Spirit of California boy mauled by mountain lion remains high, family says

The California boy and his mother bravely fought off the attack in Half Moon Bay on Tuesday. The 5-year-old boy was left with cuts, bruises and scratches.

HALF MOON BAY, Calif. – If there was a kid who could wrestle a mountain lion and come out on top, it would be 5-year-old Jack Trexler.

The California boy and his mother, Suzie Trexler, bravely fought off such an attack in Half Moon Bay on Tuesday. Jack was left covered in cuts, bruises and scratches, but his spirit remains intact, according to his family.

"That mountain lion picked the wrong kid and mama to mess with," the child's aunt wrote on a GoFundMe page aimed at raising money for their recovery. 

The boy's father, Jay Trexler, expressed his gratitude for his wife, who he said is the bravest woman he knows.

"She did what she needed to do and saved my son Jack," he said. "We are grateful the cat wasn’t bigger and that it didn’t bite our son because it would have been a different story."

According to Jay Trexler, the family has lived and worked on the property for more than 12 years. He said they know the risks of working and hiking in the hills where mountain lions also live. 

"We carry bear spray to be safe," he said. "Those precautions didn’t matter in this case. Our son Jack is an active boy who loves to run and explore. That said, when we are in the hills, we keep him close by."


Jay Trexler said Jack wasn’t too far ahead of his mom when the juvenile cat was startled and reacted. 

"It happened so fast," he said. "Fortunately, my wife reacted immediately, charged at the cat, and it ran off."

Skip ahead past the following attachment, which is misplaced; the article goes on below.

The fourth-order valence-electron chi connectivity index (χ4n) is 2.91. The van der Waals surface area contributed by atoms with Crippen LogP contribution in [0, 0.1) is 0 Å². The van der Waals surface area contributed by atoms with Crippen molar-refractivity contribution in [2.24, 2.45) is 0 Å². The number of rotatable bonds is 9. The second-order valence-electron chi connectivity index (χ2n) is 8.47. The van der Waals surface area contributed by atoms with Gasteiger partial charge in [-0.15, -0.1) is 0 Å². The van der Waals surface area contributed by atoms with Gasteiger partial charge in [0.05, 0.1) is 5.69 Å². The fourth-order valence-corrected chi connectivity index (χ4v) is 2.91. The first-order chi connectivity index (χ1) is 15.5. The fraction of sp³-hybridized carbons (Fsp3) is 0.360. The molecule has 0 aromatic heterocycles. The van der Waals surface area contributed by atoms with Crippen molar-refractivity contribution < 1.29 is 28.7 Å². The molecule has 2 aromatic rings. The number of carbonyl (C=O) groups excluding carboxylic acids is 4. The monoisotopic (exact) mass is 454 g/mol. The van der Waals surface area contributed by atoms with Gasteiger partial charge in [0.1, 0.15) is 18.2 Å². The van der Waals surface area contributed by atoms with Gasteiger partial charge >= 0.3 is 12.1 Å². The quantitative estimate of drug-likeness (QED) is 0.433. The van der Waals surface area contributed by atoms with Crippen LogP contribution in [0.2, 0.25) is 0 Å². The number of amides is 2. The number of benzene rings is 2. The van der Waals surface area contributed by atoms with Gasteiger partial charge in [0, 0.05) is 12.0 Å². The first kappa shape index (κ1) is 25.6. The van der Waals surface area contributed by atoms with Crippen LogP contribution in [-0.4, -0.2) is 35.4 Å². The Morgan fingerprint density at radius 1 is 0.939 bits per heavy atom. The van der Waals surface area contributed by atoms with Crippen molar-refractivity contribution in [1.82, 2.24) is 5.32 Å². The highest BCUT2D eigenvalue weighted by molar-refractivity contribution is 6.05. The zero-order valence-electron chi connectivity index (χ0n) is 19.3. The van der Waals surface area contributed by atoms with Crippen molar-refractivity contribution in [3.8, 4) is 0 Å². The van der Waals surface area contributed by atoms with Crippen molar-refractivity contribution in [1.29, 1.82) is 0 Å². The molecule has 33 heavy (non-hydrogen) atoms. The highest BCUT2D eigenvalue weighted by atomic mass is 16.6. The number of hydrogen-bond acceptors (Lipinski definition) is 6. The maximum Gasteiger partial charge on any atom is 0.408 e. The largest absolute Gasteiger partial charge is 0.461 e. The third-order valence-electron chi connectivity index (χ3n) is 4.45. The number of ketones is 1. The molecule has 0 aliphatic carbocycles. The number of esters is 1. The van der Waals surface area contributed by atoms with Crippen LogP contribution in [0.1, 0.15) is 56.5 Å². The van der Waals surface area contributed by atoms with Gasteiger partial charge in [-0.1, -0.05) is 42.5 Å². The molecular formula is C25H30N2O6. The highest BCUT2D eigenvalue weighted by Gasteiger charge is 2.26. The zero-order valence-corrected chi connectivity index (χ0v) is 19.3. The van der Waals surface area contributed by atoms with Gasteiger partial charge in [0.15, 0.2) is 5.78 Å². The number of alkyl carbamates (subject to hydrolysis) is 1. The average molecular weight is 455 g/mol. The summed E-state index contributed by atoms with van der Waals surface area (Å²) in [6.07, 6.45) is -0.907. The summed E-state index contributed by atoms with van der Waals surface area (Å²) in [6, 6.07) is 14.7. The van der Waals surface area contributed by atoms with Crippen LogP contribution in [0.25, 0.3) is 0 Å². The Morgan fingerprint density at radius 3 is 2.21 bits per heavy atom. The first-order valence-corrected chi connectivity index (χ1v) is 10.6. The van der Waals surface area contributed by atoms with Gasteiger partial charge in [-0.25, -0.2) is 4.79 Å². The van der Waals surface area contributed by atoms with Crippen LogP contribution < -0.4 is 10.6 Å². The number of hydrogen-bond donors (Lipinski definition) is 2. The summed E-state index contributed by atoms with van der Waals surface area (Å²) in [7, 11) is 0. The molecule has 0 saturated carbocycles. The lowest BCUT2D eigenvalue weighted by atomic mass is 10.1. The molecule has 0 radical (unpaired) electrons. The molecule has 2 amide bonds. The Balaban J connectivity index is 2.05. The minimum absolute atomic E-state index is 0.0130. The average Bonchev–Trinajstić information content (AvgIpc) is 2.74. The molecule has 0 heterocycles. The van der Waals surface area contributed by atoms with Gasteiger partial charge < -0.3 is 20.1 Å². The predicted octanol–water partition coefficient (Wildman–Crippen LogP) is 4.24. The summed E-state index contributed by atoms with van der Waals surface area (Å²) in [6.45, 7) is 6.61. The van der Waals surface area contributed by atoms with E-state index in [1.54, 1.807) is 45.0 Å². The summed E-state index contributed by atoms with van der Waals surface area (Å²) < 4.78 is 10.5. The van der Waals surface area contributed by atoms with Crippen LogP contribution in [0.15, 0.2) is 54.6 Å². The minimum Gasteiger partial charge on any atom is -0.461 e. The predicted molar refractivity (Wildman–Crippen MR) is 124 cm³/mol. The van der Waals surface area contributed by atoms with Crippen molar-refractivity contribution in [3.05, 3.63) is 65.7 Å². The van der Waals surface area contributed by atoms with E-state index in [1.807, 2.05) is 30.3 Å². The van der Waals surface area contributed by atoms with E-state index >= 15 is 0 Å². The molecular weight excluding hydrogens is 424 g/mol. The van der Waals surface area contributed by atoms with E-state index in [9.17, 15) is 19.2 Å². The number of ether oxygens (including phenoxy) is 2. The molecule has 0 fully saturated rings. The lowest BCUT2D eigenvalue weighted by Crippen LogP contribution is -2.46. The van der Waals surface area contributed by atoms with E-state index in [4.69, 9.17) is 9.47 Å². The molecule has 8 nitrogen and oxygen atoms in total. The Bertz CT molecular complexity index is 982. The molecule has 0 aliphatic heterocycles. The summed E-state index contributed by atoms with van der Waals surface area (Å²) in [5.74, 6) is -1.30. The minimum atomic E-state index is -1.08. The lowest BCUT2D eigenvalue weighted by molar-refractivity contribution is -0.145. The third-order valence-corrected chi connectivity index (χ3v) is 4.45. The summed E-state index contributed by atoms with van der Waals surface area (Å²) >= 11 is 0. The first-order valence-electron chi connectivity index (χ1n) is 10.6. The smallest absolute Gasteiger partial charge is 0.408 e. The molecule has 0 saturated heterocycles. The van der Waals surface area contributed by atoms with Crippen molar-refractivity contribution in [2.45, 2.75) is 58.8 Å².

Jack's mother carried her son back down the hill and quickly got him to one of the best children’s hospitals in the country, Jay Trexler added.

Jack had lacerations on his face, a fracture near his eye and many other cuts and scratches all over his body. He is now recovering at home and expected to be OK once his injuries heal. Two days after the incident, Jack's dad said the swelling in his son's eye was going down. This will be helpful in assessing whether he needs surgery.

"He’s a very resilient kid, and I am hoping he will bounce back quickly," Jay Trexler said.

The family said once their son receives all the love and care he needs, and then when he is "absolutely ready," they will start hiking again.

"Because that is what we do," Jay Trexler said. "We are an outdoor-loving family, and this experience will not take that away from us." 

The family said it's important not to be afraid of mountain lions but to take care and be alert when you are in their habitat. 

"Even though it doesn’t happen often, things like this can happen in an instant," Jay Trexler said. "You have to respect big animals that are capable of hurting you or your loved ones."